I’ve thought about this and here is the big problem I have noticed. You mention the ‘mental transition’ and I think this is precisely where the problem is. The people who “give up” immediately say it is because Dorico is unintuitive and too much work to do simple things they could do in their old software. I feel this is often due to not understanding how much their own mental programming is impacting their views. It seems like the brain creates a ‘mental map’ of certain software - it is almost like it rewires itself and programs itself to work with the software.
Case in point: a common issue with IT people who work with a DOS and UNIX command line often: typing dir (the DOS command to get a file list) at a UNIX prompt or typing ls (the UNIX command to get a file list) on a DOS prompt. The brain has a tendency to conflate anything that looks like a command line with the same ‘mental map’. It is possible, if you work with both on a regular basis, to separate them into different maps, but this only happens if you go back and forth a lot. Usually with notation software, we pick one program and stick with it.
So, when we switch notation software programs, what happens? Our brain tries to take the ‘mental map’ it made of the old notation software program and apply it to the new notation program. The result is that the new program feels unintuitive and frustrating simply because it isn’t what you are used to.
For users who are switching, they have to be warned in advance to expect the following:
- The program will seem unintuitive at first only due to their brain trying to understand it with the same ‘map’ it applies to their current software
- It will take at least 80 hours of work in the new program to adjust their old mental programming to the new program - learning all the shortcuts etc.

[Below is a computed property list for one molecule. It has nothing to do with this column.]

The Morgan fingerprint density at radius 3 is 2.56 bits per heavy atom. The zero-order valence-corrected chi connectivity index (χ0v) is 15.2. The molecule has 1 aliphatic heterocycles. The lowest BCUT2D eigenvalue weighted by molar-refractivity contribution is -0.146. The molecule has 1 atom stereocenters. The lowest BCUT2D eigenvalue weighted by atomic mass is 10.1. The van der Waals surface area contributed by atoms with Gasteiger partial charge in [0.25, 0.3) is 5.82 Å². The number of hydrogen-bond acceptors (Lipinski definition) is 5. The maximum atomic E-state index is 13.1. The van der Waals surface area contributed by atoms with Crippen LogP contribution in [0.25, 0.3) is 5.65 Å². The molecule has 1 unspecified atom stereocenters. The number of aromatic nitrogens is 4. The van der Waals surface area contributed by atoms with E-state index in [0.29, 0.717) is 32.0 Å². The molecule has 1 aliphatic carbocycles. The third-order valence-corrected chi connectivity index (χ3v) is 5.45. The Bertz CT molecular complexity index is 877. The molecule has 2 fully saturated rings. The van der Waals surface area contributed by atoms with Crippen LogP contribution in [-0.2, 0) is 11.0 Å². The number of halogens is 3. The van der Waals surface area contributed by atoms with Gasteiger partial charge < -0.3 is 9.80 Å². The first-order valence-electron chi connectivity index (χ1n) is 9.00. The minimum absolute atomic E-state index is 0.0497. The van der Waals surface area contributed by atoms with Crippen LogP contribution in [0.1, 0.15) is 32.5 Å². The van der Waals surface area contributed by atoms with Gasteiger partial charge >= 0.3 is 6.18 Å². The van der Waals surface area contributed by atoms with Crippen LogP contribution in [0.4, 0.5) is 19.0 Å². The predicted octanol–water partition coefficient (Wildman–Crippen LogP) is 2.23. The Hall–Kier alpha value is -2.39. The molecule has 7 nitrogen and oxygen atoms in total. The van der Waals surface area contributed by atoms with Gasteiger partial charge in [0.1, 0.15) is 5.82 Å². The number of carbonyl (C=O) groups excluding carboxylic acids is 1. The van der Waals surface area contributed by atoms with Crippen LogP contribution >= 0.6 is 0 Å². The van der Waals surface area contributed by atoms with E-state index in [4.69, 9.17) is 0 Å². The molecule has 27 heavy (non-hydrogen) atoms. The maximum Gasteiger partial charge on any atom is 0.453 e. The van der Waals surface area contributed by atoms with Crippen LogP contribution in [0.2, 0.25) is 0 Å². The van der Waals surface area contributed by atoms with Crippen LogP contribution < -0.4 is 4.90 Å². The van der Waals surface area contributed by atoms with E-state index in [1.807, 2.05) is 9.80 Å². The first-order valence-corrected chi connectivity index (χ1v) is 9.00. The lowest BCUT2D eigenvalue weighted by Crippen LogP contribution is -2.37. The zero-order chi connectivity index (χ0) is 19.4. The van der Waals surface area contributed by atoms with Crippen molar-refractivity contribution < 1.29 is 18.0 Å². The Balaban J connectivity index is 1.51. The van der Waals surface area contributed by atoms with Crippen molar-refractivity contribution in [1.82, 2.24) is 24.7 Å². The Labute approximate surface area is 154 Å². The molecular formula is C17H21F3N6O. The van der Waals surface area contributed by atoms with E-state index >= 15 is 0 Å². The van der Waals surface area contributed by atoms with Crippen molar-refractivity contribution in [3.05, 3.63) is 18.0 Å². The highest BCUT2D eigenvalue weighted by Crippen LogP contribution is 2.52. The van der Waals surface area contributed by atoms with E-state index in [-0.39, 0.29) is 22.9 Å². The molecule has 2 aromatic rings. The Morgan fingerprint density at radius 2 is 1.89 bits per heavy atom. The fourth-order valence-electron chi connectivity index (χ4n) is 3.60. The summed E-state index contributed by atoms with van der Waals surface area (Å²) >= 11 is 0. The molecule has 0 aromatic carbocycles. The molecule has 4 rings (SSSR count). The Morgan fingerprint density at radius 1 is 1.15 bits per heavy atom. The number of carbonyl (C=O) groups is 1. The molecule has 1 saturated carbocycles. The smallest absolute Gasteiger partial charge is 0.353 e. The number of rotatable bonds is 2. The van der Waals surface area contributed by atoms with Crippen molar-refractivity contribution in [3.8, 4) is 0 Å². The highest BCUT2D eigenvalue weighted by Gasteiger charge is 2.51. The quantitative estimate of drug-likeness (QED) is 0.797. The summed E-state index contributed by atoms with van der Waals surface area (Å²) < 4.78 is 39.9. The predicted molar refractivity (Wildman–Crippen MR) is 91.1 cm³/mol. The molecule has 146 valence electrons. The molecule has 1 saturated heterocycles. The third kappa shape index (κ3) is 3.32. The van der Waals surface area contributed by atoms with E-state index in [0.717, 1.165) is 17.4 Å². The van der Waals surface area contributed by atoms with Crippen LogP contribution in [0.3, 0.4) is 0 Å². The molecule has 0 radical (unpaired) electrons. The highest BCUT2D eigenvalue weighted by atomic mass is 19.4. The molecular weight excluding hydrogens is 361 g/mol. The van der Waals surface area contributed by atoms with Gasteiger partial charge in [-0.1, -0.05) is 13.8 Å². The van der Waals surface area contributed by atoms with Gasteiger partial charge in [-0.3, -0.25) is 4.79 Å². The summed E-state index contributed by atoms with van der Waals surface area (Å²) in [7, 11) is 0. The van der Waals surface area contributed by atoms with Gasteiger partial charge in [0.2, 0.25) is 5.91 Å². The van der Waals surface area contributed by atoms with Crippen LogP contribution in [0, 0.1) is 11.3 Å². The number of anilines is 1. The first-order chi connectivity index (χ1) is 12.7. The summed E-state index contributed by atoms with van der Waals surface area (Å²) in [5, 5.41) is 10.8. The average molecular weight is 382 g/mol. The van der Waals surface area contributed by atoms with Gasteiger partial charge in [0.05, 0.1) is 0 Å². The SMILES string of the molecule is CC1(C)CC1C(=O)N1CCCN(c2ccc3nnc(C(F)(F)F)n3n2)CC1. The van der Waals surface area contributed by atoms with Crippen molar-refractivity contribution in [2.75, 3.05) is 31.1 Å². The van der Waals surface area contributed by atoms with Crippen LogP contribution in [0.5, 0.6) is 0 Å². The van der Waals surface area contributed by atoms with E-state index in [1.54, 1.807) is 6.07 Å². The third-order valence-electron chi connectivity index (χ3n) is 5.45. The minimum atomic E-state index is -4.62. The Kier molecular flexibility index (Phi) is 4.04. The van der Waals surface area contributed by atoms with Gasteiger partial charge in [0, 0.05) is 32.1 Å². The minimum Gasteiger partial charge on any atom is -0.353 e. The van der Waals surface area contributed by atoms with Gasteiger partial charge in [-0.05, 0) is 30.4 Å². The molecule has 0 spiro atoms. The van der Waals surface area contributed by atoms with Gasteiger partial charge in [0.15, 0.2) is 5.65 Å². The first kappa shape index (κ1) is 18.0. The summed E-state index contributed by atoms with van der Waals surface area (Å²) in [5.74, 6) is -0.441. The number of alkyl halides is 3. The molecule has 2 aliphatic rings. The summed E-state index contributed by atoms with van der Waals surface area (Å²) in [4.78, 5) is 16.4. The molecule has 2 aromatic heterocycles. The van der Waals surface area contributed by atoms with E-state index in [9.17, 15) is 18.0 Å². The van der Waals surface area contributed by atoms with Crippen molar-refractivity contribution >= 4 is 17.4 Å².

- Prior to the 80 hours, it will take more time (and early on, substantially more time) to get things done in the new program vs. the old one, and so it will be very tempting to give up
- After their ‘mental map’ is reprogrammed, the old software they used will quickly start to feel unintuitive (I find it hard to do things in Sibelius anymore because I keep pressing Dorico hotkeys etc.)
If you are migrating programs, you have to be prepared in advance for the productivity hit you will take in learning how to do things the new way. It will take longer to do simple things, you will spend time having to Google how to do things you could just do with a button press before. I don’t think it is a good idea for someone to pick a new piece with a deadline as an opportunity to switch. It is better to wait until you don’t have anything pressing due and spend some time just engraving things and figuring out how to use functions you normally use. Patience is also important - if something seems initially like it will take longer in Dorico, it might be that there is some feature you haven’t discovered yet and and therefore you may incorrectly assume the program is not able to do something well.
All in all, I think reasonable expectations would help. People who give up on Dorico often expect that they will just need a few hours of experience and they will be off and running, but that just isn’t realistic.